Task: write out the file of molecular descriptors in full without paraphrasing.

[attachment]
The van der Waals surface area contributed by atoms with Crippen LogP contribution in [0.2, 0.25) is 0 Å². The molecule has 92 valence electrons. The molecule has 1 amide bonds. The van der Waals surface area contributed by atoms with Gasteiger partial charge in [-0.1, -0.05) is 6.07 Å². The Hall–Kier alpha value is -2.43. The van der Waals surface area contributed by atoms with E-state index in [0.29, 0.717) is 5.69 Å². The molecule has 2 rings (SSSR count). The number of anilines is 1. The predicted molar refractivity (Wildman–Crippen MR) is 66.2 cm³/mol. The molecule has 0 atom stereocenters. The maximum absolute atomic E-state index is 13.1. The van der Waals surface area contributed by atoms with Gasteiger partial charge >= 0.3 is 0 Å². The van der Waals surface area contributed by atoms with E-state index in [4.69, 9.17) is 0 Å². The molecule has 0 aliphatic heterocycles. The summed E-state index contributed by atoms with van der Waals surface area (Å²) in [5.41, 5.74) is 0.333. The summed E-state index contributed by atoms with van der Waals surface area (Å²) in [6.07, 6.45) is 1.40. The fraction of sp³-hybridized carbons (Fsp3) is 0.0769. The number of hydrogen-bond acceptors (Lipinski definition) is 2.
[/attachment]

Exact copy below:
The van der Waals surface area contributed by atoms with Crippen LogP contribution in [0.2, 0.25) is 0 Å². The molecule has 92 valence electrons. The molecule has 1 amide bonds. The van der Waals surface area contributed by atoms with Gasteiger partial charge in [-0.1, -0.05) is 6.07 Å². The Hall–Kier alpha value is -2.43. The van der Waals surface area contributed by atoms with E-state index in [0.29, 0.717) is 5.69 Å². The molecule has 2 rings (SSSR count). The number of anilines is 1. The predicted molar refractivity (Wildman–Crippen MR) is 66.2 cm³/mol. The molecule has 0 atom stereocenters. The maximum absolute atomic E-state index is 13.1. The van der Waals surface area contributed by atoms with Gasteiger partial charge >= 0.3 is 0 Å². The van der Waals surface area contributed by atoms with E-state index in [4.69, 9.17) is 0 Å². The molecule has 0 aliphatic heterocycles. The summed E-state index contributed by atoms with van der Waals surface area (Å²) in [5.41, 5.74) is 0.333. The summed E-state index contributed by atoms with van der Waals surface area (Å²) in [6.07, 6.45) is 1.40. The fraction of sp³-hybridized carbons (Fsp3) is 0.0769. The number of hydrogen-bond acceptors (Lipinski definition) is 2.